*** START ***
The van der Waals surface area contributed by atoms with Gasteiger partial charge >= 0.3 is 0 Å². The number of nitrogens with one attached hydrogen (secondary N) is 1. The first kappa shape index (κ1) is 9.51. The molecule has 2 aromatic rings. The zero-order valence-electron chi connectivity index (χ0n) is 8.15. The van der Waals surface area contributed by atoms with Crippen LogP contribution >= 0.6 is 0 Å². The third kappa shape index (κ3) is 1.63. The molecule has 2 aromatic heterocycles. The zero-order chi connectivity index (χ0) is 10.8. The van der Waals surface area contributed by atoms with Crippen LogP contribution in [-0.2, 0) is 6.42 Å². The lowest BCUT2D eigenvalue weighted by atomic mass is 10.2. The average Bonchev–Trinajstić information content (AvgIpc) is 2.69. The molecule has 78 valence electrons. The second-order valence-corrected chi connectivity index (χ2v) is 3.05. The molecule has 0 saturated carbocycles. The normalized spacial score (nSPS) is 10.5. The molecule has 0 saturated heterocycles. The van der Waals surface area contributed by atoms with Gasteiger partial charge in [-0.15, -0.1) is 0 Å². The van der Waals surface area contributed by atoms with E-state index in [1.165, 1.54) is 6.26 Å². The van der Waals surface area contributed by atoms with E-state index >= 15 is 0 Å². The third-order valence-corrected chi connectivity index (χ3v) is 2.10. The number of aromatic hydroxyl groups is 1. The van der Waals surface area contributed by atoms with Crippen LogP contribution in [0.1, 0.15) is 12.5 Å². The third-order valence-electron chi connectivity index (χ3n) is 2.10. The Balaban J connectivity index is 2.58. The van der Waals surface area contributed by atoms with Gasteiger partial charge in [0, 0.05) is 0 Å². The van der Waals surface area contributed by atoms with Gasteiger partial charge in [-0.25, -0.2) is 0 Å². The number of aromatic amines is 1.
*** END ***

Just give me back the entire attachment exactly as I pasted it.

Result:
The van der Waals surface area contributed by atoms with Gasteiger partial charge >= 0.3 is 0 Å². The number of nitrogens with one attached hydrogen (secondary N) is 1. The first kappa shape index (κ1) is 9.51. The molecule has 2 aromatic rings. The zero-order valence-electron chi connectivity index (χ0n) is 8.15. The van der Waals surface area contributed by atoms with Crippen LogP contribution >= 0.6 is 0 Å². The third kappa shape index (κ3) is 1.63. The molecule has 2 aromatic heterocycles. The zero-order chi connectivity index (χ0) is 10.8. The van der Waals surface area contributed by atoms with Crippen LogP contribution in [-0.2, 0) is 6.42 Å². The lowest BCUT2D eigenvalue weighted by atomic mass is 10.2. The average Bonchev–Trinajstić information content (AvgIpc) is 2.69. The molecule has 78 valence electrons. The second-order valence-corrected chi connectivity index (χ2v) is 3.05. The molecule has 0 saturated carbocycles. The normalized spacial score (nSPS) is 10.5. The molecule has 0 saturated heterocycles. The van der Waals surface area contributed by atoms with Gasteiger partial charge in [-0.15, -0.1) is 0 Å². The van der Waals surface area contributed by atoms with E-state index in [1.165, 1.54) is 6.26 Å². The van der Waals surface area contributed by atoms with E-state index >= 15 is 0 Å². The third-order valence-corrected chi connectivity index (χ3v) is 2.10. The number of aromatic hydroxyl groups is 1. The van der Waals surface area contributed by atoms with Crippen LogP contribution in [0.1, 0.15) is 12.5 Å². The third-order valence-electron chi connectivity index (χ3n) is 2.10. The Balaban J connectivity index is 2.58. The van der Waals surface area contributed by atoms with Gasteiger partial charge in [0, 0.05) is 0 Å². The van der Waals surface area contributed by atoms with Gasteiger partial charge in [-0.25, -0.2) is 0 Å². The number of aromatic amines is 1.